The objective of the Industrial Disputes Act is to secure industrial peace and harmony by providing machinery and procedure

for the investigation and settlement of industrial disputes by negotiations. Various studies indicate that Indian labour laws are highly protective of labour, and labour markets are relatively inflexible. These laws apply only to the organised sector. Consequently, these laws have restricted labour mobility, have led to capital-intensive methods in the organised sector and adversely affected the sector¶s long-run demand for labour. Labour being a subject in the concurrent list, State-level labour regulations are also an important determinant of industrial performance. Evidence suggests that States, which have enacted more pro-worker regulations, have lost out on industrial production in general. -- (Ministry of Finance, 2006, p. 209 the Industrial Disputes Act (IDA) of 1947. Particular attention has been paid to its Chapter V-B, introduced by an amendment in 1976, which required firms employing 300 or more workers to obtain government permission for layoffs, retrenchments and closures. A further amendment in 1982 (which took effect in 1984) expanded its ambit by reducing the threshold to 100 workers. It is argued that since permission is difficult to obtain, employers are reluctant to hire workers whom they cannot easily get rid of. Job security laws thus protect a tiny minority of workers in the organised sector and prevent the expansion of industrial employment that could benefit the mass of workers outside. It is also argued that the restriction on retrenchment has adversely affected workplace discipline, while the threshold set at 100 has discouraged factories from expanding to economic scales of production, thereby harming productivity. Several other sections of the IDA allegedly have similar effects, because they increase workers¶ bargaining strength and thereby raise labour costs either directly through wages or indirectly by inhibiting work reorganization in response to changes in demand and technology. The Act also lays down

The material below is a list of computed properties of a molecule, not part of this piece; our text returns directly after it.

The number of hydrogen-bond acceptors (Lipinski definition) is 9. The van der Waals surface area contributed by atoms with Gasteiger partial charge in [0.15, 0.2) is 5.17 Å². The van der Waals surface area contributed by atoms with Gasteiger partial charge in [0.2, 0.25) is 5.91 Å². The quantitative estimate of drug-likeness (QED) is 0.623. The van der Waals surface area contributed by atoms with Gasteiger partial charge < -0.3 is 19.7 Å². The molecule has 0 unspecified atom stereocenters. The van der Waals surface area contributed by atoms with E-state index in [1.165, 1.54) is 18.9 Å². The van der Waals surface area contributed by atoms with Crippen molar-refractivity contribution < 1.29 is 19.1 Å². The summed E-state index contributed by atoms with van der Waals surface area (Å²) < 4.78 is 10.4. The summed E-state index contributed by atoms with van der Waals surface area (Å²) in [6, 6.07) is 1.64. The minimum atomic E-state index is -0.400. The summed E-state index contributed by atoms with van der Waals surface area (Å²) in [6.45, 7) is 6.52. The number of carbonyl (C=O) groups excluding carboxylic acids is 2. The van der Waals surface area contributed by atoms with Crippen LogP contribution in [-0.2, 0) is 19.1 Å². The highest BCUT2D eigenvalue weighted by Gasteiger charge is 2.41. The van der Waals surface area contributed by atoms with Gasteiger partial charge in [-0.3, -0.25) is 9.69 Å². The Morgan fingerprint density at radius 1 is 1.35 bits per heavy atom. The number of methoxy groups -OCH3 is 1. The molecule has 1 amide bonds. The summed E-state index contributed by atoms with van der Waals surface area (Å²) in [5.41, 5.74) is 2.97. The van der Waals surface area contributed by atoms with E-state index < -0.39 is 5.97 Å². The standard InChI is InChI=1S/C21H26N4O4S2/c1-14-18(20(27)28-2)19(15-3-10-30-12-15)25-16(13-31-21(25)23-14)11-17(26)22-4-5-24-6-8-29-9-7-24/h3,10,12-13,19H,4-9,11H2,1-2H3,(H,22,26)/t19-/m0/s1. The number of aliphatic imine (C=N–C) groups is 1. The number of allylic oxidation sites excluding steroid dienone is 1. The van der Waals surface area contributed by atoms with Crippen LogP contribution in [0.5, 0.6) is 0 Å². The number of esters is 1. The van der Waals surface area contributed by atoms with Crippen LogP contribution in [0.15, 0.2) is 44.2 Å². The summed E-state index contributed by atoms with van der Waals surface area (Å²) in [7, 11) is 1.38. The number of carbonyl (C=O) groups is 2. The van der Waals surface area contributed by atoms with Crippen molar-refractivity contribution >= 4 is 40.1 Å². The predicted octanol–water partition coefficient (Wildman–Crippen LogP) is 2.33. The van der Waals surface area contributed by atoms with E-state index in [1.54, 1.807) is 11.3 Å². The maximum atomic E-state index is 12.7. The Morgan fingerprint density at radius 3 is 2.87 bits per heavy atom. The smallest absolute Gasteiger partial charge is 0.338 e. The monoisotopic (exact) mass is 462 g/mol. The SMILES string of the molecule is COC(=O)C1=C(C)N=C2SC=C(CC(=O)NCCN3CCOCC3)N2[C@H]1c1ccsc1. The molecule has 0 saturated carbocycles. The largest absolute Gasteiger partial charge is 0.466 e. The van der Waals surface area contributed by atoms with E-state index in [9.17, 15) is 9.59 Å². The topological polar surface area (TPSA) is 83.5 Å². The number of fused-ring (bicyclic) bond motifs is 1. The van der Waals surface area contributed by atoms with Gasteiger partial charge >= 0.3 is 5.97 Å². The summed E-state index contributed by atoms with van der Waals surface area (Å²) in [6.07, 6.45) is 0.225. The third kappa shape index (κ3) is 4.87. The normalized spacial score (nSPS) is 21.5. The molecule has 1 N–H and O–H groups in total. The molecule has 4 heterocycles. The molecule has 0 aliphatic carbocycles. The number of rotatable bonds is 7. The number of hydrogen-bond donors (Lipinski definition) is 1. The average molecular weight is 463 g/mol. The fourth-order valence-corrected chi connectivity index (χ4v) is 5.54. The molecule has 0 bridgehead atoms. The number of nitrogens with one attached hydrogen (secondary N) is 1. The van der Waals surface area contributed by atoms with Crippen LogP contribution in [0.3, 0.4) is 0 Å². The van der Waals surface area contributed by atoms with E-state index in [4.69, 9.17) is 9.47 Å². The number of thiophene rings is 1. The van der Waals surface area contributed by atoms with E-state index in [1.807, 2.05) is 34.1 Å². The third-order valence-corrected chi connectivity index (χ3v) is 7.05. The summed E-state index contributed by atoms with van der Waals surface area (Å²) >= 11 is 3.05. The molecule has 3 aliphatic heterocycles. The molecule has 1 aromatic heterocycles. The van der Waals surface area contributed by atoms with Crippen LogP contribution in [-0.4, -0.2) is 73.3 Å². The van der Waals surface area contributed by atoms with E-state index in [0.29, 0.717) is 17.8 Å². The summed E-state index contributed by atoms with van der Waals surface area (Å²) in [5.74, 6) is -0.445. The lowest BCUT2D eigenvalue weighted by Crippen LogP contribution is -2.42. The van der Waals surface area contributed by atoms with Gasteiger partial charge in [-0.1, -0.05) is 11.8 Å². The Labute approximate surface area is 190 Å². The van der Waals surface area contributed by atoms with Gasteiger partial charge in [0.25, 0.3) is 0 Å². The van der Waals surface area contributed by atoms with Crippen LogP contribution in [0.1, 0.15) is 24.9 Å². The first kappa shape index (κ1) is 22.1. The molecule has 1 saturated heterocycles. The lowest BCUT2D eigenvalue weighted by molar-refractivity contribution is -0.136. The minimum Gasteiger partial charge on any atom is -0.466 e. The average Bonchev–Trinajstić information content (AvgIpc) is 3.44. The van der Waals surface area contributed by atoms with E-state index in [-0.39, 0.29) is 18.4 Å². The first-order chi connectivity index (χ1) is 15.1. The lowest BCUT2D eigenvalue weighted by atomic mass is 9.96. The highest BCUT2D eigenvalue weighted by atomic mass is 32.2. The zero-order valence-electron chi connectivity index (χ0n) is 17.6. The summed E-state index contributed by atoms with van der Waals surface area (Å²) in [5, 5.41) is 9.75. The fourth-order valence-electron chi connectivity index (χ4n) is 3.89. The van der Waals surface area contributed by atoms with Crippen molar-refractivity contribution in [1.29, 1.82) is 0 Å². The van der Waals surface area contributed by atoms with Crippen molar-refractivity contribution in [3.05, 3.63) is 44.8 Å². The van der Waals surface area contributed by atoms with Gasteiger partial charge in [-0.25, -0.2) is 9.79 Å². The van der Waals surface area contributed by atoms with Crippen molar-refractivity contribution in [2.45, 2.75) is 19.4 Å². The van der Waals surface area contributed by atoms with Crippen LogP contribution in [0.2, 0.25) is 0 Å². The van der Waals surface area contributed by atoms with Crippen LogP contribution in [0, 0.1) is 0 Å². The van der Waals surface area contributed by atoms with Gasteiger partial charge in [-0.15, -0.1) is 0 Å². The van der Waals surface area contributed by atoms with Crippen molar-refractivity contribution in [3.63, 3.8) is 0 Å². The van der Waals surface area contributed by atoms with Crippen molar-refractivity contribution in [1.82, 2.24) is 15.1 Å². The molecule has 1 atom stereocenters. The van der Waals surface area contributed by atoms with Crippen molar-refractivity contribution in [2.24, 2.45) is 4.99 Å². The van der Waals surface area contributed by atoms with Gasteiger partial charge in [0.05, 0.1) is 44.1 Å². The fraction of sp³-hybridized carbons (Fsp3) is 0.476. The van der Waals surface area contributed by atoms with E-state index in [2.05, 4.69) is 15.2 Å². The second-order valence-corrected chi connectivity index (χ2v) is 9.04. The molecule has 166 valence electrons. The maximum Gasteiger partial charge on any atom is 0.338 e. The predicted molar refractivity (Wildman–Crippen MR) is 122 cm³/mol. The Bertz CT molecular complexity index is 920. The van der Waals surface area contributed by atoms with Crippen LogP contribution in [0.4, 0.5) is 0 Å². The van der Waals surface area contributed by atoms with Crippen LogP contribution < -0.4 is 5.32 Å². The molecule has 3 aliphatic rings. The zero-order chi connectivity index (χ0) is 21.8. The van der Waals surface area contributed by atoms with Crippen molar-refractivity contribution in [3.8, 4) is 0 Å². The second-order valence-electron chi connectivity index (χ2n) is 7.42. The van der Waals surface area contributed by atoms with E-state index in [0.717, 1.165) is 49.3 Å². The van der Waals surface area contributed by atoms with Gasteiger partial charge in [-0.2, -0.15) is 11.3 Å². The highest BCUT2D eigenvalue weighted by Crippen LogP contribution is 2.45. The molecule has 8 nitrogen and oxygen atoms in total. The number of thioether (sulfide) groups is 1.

1. The provision for payment of compensation to the workman on account of closure or lay off or retrenchment. 2. The procedure for prior permission of appropriate Government for laying off or retrenching the workers or closing down industrial establishments 3. Unfair labour practices on part of an employer or a trade union or workers.

The Industrial Disputes Act extends to whole of India and applies to every industrial establishment carrying on any business, trade, manufacture or distribution of goods and services irrespective of the number of workmen employed therein. Every person employed in an establishment for hire or reward including contract labour, apprentices and part time employees to do any manual, clerical,skilled, unskilled, technical, operational or supervisory work, is covered by the Act. This Act though does not apply to persons mainly in managerial or administrative capacity,persons engaged in a supervisory capacity and drawing > 1600 p.m or executing managerial functions and persons subject to Army Act, Air Force and Navy Act or those in police service

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